[mysqld]
port = 3306
socket = /tmp/mysql.sock
skip-locking
key_buffer = 256M
max_allowed_packet = 1M
table_cache = 256
sort_buffer_size = 1M
read_buffer_size = 1M
read_rnd_buffer_size = 4M
myisam_sort_buffer_size = 64M
thread_cache_size = 8
query_cache_size= 16M

Try number of CPU’s*2 for thread_concurrency

thread_concurrency = 2

innodb_data_home_dir = /opt/mysql/var/
innodb_data_file_path = ibdata1:10M:autoextend
innodb_log_group_home_dir = /opt/mysql/var/
innodb_log_arch_dir = /opt/mysql/var/

You can set …_buffer_pool_size up to 50 - 80 %

of RAM but beware of setting memory usage too high

innodb_buffer_pool_size = 256M
innodb_additional_mem_pool_size = 20M

Set …_log_file_size to 25 % of buffer pool size

innodb_log_file_size = 64M
innodb_log_buffer_size = 8M
innodb_flush_log_at_trx_commit = 1
innodb_lock_wait_timeout = 50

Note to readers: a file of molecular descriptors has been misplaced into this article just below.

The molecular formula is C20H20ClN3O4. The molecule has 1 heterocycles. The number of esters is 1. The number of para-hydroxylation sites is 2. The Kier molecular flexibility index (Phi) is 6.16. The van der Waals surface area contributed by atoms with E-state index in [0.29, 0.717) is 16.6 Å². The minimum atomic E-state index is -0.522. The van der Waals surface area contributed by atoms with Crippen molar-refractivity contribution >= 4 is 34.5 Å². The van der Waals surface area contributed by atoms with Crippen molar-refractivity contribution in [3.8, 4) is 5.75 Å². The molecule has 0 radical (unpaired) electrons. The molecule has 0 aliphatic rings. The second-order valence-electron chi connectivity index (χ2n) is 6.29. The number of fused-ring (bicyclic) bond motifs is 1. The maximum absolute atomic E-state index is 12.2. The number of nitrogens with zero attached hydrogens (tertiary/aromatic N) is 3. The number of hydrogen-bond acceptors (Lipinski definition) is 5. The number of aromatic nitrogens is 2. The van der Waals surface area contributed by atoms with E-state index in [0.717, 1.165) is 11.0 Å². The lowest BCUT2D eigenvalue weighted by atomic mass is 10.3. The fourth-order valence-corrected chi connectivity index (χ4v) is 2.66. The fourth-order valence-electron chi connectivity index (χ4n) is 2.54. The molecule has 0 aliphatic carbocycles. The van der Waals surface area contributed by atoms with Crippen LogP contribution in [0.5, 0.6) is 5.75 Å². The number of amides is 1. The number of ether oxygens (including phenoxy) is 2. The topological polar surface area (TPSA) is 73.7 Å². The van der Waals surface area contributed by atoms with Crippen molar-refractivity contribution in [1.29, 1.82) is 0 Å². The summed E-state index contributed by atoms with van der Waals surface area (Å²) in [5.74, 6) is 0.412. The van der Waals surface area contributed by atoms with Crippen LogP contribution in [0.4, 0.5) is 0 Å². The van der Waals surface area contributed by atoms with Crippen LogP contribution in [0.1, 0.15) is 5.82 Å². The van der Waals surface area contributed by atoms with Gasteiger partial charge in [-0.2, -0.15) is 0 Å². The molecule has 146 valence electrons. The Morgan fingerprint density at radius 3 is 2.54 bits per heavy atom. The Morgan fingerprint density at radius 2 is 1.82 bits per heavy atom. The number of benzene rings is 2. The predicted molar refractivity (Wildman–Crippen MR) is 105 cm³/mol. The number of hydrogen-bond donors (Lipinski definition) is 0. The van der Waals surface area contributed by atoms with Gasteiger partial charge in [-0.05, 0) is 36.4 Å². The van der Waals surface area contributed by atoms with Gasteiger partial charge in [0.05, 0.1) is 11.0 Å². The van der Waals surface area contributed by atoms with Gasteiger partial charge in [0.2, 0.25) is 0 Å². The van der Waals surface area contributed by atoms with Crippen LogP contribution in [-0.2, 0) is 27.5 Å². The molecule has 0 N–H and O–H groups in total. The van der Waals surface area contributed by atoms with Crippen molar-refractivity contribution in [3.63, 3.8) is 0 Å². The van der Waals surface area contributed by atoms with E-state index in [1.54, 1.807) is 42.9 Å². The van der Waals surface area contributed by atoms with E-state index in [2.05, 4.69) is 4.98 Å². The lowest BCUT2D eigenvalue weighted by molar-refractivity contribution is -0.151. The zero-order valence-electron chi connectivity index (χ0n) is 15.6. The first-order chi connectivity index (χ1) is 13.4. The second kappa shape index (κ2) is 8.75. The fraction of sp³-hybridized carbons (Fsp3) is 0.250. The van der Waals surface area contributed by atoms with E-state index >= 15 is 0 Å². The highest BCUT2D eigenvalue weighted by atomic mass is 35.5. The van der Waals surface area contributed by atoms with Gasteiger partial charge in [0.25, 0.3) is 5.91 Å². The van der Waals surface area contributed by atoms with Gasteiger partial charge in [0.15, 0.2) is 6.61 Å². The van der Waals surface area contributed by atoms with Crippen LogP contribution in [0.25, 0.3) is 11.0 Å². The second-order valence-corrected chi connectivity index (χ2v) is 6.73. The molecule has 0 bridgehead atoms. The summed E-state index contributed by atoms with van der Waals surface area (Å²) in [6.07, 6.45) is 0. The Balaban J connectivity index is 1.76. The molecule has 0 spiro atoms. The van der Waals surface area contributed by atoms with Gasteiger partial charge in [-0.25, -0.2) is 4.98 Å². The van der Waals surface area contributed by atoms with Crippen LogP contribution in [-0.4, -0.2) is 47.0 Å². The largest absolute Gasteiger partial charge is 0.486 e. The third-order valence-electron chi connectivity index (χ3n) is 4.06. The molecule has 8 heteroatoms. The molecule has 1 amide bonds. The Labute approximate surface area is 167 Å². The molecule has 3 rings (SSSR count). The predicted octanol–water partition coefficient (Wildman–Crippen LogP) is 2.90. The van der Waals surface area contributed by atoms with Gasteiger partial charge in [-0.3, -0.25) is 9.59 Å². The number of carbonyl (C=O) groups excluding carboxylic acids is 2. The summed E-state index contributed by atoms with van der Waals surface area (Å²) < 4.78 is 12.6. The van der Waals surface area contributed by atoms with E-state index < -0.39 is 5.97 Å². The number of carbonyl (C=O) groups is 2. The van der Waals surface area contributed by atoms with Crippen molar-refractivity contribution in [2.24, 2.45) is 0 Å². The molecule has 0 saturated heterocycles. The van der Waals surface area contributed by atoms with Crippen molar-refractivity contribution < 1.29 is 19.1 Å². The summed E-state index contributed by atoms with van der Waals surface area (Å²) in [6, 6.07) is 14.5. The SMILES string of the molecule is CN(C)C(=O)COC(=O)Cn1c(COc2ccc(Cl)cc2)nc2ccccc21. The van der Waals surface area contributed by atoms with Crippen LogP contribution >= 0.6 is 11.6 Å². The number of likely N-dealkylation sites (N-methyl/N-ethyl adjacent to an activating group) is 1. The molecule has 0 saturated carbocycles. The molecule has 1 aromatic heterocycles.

[mysqldump]
quick
max_allowed_packet = 16M

[mysql]
no-auto-rehash

I’ve not done the OPTIMIZE yet. Is that cron-able for once per month/quarter/year, and does anyone have suggestion on frequency?

The RT setup is new and the database is empty. I’m perfectly happy clearing it out, starting it over, enabling/disabling/configuring things specifically for RT’s sole use. MySQL talks via Unix sockets rather than TCP.

We expect less than a dozen support staff to use it daily, although the number of incoming email request ticket creation ebbs and flows. Only the support staff have access to the web interface, requestors mostly prefer all email around here for correspondence. Incoming email is passed from sendmail/spamassasin, then procmail (which drops everything SpamAssassin score > 12), and then passes it to rt-mailgate.